"What is needed to be done is to engage in solving all the open issues in line with principles of good neighborly relations, international law, and positive engagement," European Commission spokesman Peter Stano told a news conference.

In response to Greece’s call for an extraordinary meeting of the EU Foreign Affairs Council, Stano said a decision will be made soon through consultations among the member states.

He added that Turkey’s actions will also be discussed at an informal meeting of EU foreign ministers in Berlin later this month.

 

Greek call for extraordinary meeting

Greece decided to ask for an extraordinary EU Foreign Affairs Council meeting as announced Tuesday after a meeting between Foreign Minister Nikos Dendias and Prime Minister Kyriakos Mitsotakis.

Mitsotakis also briefed President Katerina Sakellaropoulou and the heads of the country’s other major political parties.

Alexis Tsipras, main opposition SYRIZA leader and former prime minister, called for an extraordinary EU summit to be convened to discuss recent developments.

Dendias also met with US Ambassador Geoffrey Pyatt at the Foreign Ministry building in Athens where the two discussed the latest developments in the Eastern Mediterranean, Dendias wrote on Twitter.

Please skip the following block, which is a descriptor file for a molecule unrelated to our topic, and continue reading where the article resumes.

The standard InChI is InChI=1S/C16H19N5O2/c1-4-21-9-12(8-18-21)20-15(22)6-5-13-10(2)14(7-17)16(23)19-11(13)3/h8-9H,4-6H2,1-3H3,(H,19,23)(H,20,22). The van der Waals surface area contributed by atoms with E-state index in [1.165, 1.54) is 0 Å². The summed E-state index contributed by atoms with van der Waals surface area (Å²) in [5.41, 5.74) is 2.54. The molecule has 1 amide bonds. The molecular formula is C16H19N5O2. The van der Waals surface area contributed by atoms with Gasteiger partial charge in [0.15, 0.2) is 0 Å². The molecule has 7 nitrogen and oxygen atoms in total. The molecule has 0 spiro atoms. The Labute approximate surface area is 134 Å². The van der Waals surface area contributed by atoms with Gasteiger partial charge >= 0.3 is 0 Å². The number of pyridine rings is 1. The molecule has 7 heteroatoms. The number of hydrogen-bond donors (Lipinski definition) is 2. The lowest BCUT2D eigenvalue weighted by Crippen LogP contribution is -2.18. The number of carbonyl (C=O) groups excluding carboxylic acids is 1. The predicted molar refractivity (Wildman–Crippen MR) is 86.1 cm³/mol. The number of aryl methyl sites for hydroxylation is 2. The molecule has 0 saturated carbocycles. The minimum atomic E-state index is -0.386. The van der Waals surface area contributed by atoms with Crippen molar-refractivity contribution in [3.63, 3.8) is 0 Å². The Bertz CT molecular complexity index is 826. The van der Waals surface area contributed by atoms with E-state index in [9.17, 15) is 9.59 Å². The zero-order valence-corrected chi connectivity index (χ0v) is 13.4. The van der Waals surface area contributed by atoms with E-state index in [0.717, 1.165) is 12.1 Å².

As part of the country's hydrocarbon exploration activities, Turkey announced via Navtex the drillship MTA Oruc Reis' new seismic research activity in the Eastern Mediterranean starting Aug. 10.

The Oruc Reis, along with the ships Ataman and Cengiz Han, will continue seismic activities in the Eastern Mediterranean through Aug. 23.

Last month, after Athens objected to Ankara's seismic survey in an area south of the island of Meis, or Kastellorizo, German diplomatic efforts helped defuse tension between Turkey and Greece.

But, Greece’s controversial move last week to sign a maritime delimitation agreement with Egypt, which Turkey says violates its continental shelf and maritime rights, has sparked further tension between the two neighbors.

Ankara accuses Greece of pursuing maximalist policies in the Eastern Mediterranean, stressing that its maritime claims violate Turkey’s sovereign rights.